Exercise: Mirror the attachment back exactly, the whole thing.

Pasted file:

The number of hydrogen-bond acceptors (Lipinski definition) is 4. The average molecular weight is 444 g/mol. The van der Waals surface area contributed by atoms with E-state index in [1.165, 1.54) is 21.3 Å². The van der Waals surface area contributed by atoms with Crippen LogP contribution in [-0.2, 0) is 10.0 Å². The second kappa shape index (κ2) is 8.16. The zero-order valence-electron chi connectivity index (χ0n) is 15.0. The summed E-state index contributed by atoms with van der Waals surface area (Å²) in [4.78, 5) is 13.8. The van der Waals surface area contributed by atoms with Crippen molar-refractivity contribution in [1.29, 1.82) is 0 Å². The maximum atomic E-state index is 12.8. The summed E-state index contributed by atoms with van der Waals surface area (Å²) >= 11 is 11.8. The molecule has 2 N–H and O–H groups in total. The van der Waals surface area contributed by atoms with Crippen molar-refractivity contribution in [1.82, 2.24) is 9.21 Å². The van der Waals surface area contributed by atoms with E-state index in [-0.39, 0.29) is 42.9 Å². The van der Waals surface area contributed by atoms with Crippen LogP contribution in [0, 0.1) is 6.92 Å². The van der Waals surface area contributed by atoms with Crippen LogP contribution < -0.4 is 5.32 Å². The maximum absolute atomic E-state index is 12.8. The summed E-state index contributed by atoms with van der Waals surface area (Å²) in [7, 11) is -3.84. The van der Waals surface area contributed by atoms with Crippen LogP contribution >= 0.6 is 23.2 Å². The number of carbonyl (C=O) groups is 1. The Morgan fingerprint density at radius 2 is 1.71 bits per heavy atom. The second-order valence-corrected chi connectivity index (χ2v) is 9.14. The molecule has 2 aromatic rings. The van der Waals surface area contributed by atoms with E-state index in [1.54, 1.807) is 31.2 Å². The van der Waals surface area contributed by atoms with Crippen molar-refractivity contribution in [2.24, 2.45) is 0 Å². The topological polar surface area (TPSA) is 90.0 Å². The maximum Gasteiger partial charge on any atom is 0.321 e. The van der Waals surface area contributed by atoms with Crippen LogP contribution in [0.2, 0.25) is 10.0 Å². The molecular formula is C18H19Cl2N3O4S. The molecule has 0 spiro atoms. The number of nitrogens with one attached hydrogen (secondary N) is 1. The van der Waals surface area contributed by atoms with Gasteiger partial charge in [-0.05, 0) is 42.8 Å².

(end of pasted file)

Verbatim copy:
The number of hydrogen-bond acceptors (Lipinski definition) is 4. The average molecular weight is 444 g/mol. The van der Waals surface area contributed by atoms with E-state index in [1.165, 1.54) is 21.3 Å². The van der Waals surface area contributed by atoms with Crippen LogP contribution in [-0.2, 0) is 10.0 Å². The second kappa shape index (κ2) is 8.16. The zero-order valence-electron chi connectivity index (χ0n) is 15.0. The summed E-state index contributed by atoms with van der Waals surface area (Å²) in [4.78, 5) is 13.8. The van der Waals surface area contributed by atoms with Crippen molar-refractivity contribution in [1.29, 1.82) is 0 Å². The maximum atomic E-state index is 12.8. The summed E-state index contributed by atoms with van der Waals surface area (Å²) >= 11 is 11.8. The molecule has 2 N–H and O–H groups in total. The van der Waals surface area contributed by atoms with Crippen molar-refractivity contribution in [1.82, 2.24) is 9.21 Å². The van der Waals surface area contributed by atoms with E-state index in [-0.39, 0.29) is 42.9 Å². The van der Waals surface area contributed by atoms with Crippen LogP contribution in [0, 0.1) is 6.92 Å². The van der Waals surface area contributed by atoms with Crippen LogP contribution < -0.4 is 5.32 Å². The maximum absolute atomic E-state index is 12.8. The summed E-state index contributed by atoms with van der Waals surface area (Å²) in [7, 11) is -3.84. The van der Waals surface area contributed by atoms with Crippen LogP contribution >= 0.6 is 23.2 Å². The number of carbonyl (C=O) groups is 1. The Morgan fingerprint density at radius 2 is 1.71 bits per heavy atom. The second-order valence-corrected chi connectivity index (χ2v) is 9.14. The molecule has 2 aromatic rings. The van der Waals surface area contributed by atoms with E-state index in [1.54, 1.807) is 31.2 Å². The van der Waals surface area contributed by atoms with Crippen molar-refractivity contribution in [2.24, 2.45) is 0 Å². The topological polar surface area (TPSA) is 90.0 Å². The maximum Gasteiger partial charge on any atom is 0.321 e. The van der Waals surface area contributed by atoms with Crippen LogP contribution in [0.2, 0.25) is 10.0 Å². The molecular formula is C18H19Cl2N3O4S. The molecule has 0 spiro atoms. The number of nitrogens with one attached hydrogen (secondary N) is 1. The van der Waals surface area contributed by atoms with Gasteiger partial charge in [-0.05, 0) is 42.8 Å².